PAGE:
My neighbor, Louise Pape, inspires me and many others with all she has accomplished in her life. But one of the most exciting experiments she tried was to see how little water she could use and still lead a normal life (without neighbors avoiding you because of your odor). Louise was profiled in National Geographic in 2010 for what many people might find impossible, using 10 gallons a day. She provides a great description of her experience plus handy guidance on food preparation and dishes, laundry, cleaning our bodies and homes and flushing waste way — you can do experiment too by clicking on the link to https://www.tengallonsaday.org/
I am reminded of the twisted incentives for not saving water in cities that ask residents to conserve water but still allow unsustainable construction. People I trust have told me we shouldn’t save water but instead should pull our hoses out to the nearest arroyo and dry river and turn them on full blast. After all, are we being fooled if we conserve water while our rivers are dry and unsustainable construction continues?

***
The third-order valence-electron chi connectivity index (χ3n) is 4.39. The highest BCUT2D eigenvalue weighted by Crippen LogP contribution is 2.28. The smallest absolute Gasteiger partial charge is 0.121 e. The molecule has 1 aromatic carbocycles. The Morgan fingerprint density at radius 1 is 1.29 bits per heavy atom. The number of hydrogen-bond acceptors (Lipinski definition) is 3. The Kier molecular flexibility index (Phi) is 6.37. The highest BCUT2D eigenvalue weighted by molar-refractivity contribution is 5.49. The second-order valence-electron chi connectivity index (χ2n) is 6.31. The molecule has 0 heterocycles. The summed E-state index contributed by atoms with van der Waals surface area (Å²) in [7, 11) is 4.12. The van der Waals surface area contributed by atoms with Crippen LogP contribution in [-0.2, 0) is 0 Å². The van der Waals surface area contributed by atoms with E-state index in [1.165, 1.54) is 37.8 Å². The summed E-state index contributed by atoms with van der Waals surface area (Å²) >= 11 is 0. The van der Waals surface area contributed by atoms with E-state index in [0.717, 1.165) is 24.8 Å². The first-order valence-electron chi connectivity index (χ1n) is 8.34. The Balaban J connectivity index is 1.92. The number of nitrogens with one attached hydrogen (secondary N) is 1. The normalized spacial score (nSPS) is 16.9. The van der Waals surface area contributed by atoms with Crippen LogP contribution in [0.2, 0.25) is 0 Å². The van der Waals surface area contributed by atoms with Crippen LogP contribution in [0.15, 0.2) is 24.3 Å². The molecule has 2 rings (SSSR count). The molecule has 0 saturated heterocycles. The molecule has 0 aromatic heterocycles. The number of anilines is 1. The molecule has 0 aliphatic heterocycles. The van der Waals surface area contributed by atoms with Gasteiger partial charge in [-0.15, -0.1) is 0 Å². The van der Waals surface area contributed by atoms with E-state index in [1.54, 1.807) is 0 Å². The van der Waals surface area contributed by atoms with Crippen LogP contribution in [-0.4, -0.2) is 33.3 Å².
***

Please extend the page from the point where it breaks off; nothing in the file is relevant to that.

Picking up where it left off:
Please don’t get me wrong…. I believe water conservation makes sense. But I want some if not all the water I conserve to go towards a dry river bed. So I’m grateful that cities like Santa Fe have taken steps to dedicate water by law to the river in late February 2012 (see these links about the City of Santa Fe policy – Santa Fe Watershed Association Living River page and Staci Matlock’s article for the New Mexican Promoting policies for conserving water makes the most sense for people when some water gets dedicated to environmental flows for local rivers.